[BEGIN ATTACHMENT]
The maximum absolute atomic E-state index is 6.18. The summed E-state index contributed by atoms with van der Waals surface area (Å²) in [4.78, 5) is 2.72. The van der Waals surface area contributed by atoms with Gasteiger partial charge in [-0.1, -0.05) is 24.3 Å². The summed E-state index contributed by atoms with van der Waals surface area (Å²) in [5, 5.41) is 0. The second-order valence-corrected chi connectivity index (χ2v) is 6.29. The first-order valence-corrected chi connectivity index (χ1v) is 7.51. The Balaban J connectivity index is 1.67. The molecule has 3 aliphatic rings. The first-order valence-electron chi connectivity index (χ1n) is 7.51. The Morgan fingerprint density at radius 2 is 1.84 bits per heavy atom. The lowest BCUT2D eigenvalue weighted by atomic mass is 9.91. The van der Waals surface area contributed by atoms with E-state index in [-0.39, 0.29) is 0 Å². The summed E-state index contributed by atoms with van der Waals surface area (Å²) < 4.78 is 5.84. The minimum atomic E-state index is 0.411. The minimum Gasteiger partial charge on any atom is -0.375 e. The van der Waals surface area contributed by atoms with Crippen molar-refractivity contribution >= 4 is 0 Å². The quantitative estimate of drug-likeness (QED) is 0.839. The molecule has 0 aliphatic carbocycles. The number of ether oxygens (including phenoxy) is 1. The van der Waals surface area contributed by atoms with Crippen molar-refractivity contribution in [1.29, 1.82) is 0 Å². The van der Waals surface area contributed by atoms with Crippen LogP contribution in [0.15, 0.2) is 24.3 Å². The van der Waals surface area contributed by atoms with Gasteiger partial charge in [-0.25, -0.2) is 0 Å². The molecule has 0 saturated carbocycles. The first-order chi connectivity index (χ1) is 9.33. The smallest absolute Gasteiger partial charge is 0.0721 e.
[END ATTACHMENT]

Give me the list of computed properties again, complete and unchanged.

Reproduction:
The maximum absolute atomic E-state index is 6.18. The summed E-state index contributed by atoms with van der Waals surface area (Å²) in [4.78, 5) is 2.72. The van der Waals surface area contributed by atoms with Gasteiger partial charge in [-0.1, -0.05) is 24.3 Å². The summed E-state index contributed by atoms with van der Waals surface area (Å²) in [5, 5.41) is 0. The second-order valence-corrected chi connectivity index (χ2v) is 6.29. The first-order valence-corrected chi connectivity index (χ1v) is 7.51. The Balaban J connectivity index is 1.67. The molecule has 3 aliphatic rings. The first-order valence-electron chi connectivity index (χ1n) is 7.51. The Morgan fingerprint density at radius 2 is 1.84 bits per heavy atom. The lowest BCUT2D eigenvalue weighted by atomic mass is 9.91. The van der Waals surface area contributed by atoms with E-state index in [-0.39, 0.29) is 0 Å². The summed E-state index contributed by atoms with van der Waals surface area (Å²) < 4.78 is 5.84. The minimum atomic E-state index is 0.411. The minimum Gasteiger partial charge on any atom is -0.375 e. The van der Waals surface area contributed by atoms with Crippen molar-refractivity contribution >= 4 is 0 Å². The quantitative estimate of drug-likeness (QED) is 0.839. The molecule has 0 aliphatic carbocycles. The number of ether oxygens (including phenoxy) is 1. The van der Waals surface area contributed by atoms with Crippen molar-refractivity contribution in [1.29, 1.82) is 0 Å². The van der Waals surface area contributed by atoms with Crippen LogP contribution in [0.15, 0.2) is 24.3 Å². The van der Waals surface area contributed by atoms with Gasteiger partial charge in [-0.25, -0.2) is 0 Å². The molecule has 0 saturated carbocycles. The first-order chi connectivity index (χ1) is 9.33. The smallest absolute Gasteiger partial charge is 0.0721 e.